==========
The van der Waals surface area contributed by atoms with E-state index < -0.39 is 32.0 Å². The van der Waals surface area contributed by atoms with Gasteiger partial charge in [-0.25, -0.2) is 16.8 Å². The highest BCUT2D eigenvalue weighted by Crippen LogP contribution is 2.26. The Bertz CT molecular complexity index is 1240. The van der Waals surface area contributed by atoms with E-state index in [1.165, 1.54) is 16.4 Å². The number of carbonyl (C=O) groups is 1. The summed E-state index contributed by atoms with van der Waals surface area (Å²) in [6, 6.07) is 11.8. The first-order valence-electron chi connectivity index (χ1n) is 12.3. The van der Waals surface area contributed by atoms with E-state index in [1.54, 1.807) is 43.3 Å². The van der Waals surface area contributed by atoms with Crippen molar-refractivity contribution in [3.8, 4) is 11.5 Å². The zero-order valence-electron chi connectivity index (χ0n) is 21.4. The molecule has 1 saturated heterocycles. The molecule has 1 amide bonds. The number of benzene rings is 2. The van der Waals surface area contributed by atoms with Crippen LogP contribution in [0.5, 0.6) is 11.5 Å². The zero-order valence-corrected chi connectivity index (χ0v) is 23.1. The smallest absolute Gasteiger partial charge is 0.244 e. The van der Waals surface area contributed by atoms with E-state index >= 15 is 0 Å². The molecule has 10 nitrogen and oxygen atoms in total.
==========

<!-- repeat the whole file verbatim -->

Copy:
The van der Waals surface area contributed by atoms with E-state index < -0.39 is 32.0 Å². The van der Waals surface area contributed by atoms with Gasteiger partial charge in [-0.25, -0.2) is 16.8 Å². The highest BCUT2D eigenvalue weighted by Crippen LogP contribution is 2.26. The Bertz CT molecular complexity index is 1240. The van der Waals surface area contributed by atoms with E-state index in [1.165, 1.54) is 16.4 Å². The number of carbonyl (C=O) groups is 1. The summed E-state index contributed by atoms with van der Waals surface area (Å²) in [6, 6.07) is 11.8. The first-order valence-electron chi connectivity index (χ1n) is 12.3. The van der Waals surface area contributed by atoms with E-state index in [1.54, 1.807) is 43.3 Å². The van der Waals surface area contributed by atoms with Crippen molar-refractivity contribution in [3.8, 4) is 11.5 Å². The zero-order valence-electron chi connectivity index (χ0n) is 21.4. The molecule has 1 saturated heterocycles. The molecule has 1 amide bonds. The number of benzene rings is 2. The van der Waals surface area contributed by atoms with Crippen LogP contribution in [0.5, 0.6) is 11.5 Å². The zero-order valence-corrected chi connectivity index (χ0v) is 23.1. The smallest absolute Gasteiger partial charge is 0.244 e. The van der Waals surface area contributed by atoms with E-state index >= 15 is 0 Å². The molecule has 10 nitrogen and oxygen atoms in total.